'How many creatives does it take to change a light bulb?' you ask. 'Get lost, you're not changing anything.' An advertising agency creative, you see, is about as accommodating as a cardboard box. Securing a ceasefire in Bosnia is a far more realistic proposition than persuading one (two actually, as they work in teams) to produce the ad you require, within budget and on time. They are unpredictable, temperamental and occasionally prone to fits of work.
Despite signs to the contrary, such as telling you to 'bugger off' when you walk into their offices, or chucking plants out of windows, creatives are delicate flowers with fragile egos. When briefing them on a campaign, try not to alarm them with such words as 'client' or 'logo size'. 'Deadline' and 'budget' when used in conjunction with 'tight' should be strenuously avoided.
Getting work out of a creative department would be easier if people said what they meant, but it would not be nearly so much fun. Part of the challenge of advertising is understanding that when a creative team says 'We went for a radical approach' it probably means 'You're not going to like this'. 'We tried it, but it didn't work' translates as 'That's a stupid suggestion, why don't you take what we've done and sell it to the client?' And if an art director tells you: 'The brand is integral to the idea,' he's trying to say: 'I'm not spoiling my tasteful layout with that dog's breakfast of a pack design.'
The only gambit which you do not require a degree in behavioural psychology to understand is: 'We simply have to shoot in the Bahamas' ('We need a holiday'). To be fair, all these lines will be recycled by account handlers when they come to sell the work to the client.
The direct approach, as in 'Tell me why you think the idea works', may be an interesting departure from the routine, but it is deeply unproductive. Invariably, all a creative can manage is: 'Er . . . well, because, um . . . can we discuss this over lunch?'
This lack of verbal dexterity, and the fact that they tend not to wear suits, explain why creatives are used sparingly in client meetings. It frightens some clients to think that their multi- million-pound accounts are in the hands of apparently lobotomised layabouts. That said, at least one pan-European campaign was rescued by the incoherent ramblings of a creative director as he explained to clients why they should approve a film, despite the fact that it bore no relation whatsoever to the original storyboard: 'I know you're scared. It's because it's so new. But it works, because . . . well, I don't know why, but it just does. Trust me.'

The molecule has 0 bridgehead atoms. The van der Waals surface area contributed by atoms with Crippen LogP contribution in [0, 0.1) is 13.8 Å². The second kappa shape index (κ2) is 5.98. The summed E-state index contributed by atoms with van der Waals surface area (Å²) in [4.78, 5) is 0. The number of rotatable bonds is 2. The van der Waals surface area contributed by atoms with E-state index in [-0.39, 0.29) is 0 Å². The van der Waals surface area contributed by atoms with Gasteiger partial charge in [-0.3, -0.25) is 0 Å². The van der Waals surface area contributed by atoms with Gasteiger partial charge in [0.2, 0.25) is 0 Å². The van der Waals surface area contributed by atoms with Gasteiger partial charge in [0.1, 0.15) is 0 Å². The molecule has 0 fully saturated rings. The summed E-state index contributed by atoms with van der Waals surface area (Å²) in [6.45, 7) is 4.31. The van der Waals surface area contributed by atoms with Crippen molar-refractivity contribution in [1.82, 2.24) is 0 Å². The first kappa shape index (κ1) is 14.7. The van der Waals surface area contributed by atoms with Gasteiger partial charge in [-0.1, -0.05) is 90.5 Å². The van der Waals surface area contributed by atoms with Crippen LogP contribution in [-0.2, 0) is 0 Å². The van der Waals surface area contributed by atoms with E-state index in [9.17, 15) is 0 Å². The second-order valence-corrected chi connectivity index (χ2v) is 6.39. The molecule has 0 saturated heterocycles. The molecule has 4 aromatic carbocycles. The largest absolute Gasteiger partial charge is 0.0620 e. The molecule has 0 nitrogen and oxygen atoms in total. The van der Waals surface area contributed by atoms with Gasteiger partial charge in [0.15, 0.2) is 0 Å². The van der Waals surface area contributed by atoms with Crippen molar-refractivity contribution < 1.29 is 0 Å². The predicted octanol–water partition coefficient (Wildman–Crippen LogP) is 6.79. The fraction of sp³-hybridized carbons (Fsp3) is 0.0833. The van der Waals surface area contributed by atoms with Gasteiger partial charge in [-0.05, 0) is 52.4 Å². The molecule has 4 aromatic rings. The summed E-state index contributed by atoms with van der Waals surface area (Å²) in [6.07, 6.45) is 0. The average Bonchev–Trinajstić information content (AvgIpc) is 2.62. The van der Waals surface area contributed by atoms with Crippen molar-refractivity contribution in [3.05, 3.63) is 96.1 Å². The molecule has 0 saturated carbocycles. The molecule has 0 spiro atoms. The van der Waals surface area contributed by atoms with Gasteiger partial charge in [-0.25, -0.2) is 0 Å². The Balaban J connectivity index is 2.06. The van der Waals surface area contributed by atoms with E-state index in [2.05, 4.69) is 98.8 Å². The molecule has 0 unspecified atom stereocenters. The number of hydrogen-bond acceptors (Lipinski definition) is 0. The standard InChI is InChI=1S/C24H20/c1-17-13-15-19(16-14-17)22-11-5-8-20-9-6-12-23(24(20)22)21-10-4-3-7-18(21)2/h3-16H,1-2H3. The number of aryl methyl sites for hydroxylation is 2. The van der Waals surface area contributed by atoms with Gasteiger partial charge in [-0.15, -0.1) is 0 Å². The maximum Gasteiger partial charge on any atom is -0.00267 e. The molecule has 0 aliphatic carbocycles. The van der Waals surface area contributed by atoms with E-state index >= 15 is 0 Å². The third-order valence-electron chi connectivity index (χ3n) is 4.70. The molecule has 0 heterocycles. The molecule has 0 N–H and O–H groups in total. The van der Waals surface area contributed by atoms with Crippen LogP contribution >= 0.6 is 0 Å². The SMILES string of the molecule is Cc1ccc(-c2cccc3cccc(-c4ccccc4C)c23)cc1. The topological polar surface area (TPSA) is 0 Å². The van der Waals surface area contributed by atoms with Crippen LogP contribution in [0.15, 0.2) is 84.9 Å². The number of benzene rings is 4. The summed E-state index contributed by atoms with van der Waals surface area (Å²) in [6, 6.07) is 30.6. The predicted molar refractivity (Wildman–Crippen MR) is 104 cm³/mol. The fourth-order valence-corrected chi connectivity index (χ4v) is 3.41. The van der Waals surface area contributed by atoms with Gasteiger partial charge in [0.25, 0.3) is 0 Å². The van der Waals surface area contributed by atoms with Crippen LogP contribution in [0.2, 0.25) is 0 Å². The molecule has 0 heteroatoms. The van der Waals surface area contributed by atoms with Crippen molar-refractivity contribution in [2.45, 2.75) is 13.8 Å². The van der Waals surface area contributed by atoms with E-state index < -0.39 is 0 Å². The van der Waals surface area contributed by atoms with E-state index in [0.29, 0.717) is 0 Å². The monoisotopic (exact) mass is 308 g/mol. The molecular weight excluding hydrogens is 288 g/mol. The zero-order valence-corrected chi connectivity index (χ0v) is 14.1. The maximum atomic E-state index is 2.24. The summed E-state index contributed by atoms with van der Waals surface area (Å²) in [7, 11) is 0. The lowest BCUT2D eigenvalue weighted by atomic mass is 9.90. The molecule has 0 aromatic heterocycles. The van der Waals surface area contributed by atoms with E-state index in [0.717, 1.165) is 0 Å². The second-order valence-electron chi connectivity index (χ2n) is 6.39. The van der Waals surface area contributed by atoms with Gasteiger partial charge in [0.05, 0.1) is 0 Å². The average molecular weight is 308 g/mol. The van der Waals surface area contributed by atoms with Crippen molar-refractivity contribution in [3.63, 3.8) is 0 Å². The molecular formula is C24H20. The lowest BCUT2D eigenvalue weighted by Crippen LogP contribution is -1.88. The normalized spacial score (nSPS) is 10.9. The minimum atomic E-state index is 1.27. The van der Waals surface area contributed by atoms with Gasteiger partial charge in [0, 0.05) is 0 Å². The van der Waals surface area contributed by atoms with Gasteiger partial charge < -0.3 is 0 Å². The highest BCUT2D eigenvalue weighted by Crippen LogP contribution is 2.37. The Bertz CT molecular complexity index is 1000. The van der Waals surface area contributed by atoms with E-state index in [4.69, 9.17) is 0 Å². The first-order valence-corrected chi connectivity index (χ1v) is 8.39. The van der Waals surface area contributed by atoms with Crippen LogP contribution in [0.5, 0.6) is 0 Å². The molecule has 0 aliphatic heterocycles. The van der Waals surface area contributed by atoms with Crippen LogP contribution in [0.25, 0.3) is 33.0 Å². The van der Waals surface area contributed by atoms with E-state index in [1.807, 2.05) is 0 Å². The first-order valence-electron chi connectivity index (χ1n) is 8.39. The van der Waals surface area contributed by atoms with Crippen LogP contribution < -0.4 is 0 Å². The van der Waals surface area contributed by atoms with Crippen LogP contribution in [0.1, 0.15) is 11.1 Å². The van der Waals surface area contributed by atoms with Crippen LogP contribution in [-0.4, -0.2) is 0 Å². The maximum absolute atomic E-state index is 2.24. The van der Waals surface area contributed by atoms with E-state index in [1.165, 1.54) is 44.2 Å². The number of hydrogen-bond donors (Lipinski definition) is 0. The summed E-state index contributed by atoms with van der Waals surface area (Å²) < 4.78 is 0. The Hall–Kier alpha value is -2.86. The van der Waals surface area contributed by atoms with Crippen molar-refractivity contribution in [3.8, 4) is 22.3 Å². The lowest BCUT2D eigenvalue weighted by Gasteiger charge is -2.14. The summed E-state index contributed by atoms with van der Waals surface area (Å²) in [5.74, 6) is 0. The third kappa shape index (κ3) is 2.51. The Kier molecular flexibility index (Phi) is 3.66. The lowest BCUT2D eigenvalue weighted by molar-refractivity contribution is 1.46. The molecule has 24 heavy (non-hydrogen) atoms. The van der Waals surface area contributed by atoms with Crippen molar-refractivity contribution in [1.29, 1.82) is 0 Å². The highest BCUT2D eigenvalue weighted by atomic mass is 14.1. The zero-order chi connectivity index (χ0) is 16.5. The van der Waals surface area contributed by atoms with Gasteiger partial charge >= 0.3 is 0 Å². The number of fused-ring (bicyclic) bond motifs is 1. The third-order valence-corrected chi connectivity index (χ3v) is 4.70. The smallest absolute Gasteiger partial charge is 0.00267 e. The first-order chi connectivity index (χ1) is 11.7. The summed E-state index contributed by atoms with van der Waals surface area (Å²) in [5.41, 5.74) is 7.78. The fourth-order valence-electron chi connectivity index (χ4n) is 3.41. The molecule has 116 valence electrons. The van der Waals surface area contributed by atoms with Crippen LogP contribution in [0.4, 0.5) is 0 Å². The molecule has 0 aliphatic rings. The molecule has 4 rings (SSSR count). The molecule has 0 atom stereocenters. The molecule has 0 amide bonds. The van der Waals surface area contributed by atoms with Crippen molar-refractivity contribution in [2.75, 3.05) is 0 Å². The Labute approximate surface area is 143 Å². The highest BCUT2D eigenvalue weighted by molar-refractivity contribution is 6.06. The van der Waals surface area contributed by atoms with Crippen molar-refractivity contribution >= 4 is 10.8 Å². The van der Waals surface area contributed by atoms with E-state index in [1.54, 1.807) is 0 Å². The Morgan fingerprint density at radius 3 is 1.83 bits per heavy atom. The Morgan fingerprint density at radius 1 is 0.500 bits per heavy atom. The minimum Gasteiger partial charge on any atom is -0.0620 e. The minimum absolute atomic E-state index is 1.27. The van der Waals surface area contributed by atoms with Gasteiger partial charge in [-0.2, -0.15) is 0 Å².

Should a piece of work be rejected by a client (be sure to say 'The client loved it, but. . .'), ensure there are no scalpels in the vicinity when you tell the creative, as much for your own safety as for the layouts - the only thing a creative hates more than rejection is account people.
On the other hand, the only thing creatives love more than lunch is awards. And few come higher than a mounted pencil from the Designers' and Art Directors' Association. It is rumoured that acceptance speeches at the navel gaze that is the annual D & A D A awards ceremony were dispensed with some years ago, not because the winners banged on too long but because no one could string a sentence together.
One should never be sniffy about advertising's artistic pretensions. Alan Parker, Ridley Scott and Woody Allen have all turned their hand to directing TV commercials, while countless press advertisements feature the world's best photographers (the late Norman Parkinson for Silk Cut, Sebastio Salgado for Le Creuset). And copywriting has, of course, launched more than one glittering literary career - Salman 'Irresist-a-bubble' Rushdie, Fay 'Go to work on an egg' Weldon and even Peter 'Nice one, Cyril' Mayle.Reuse content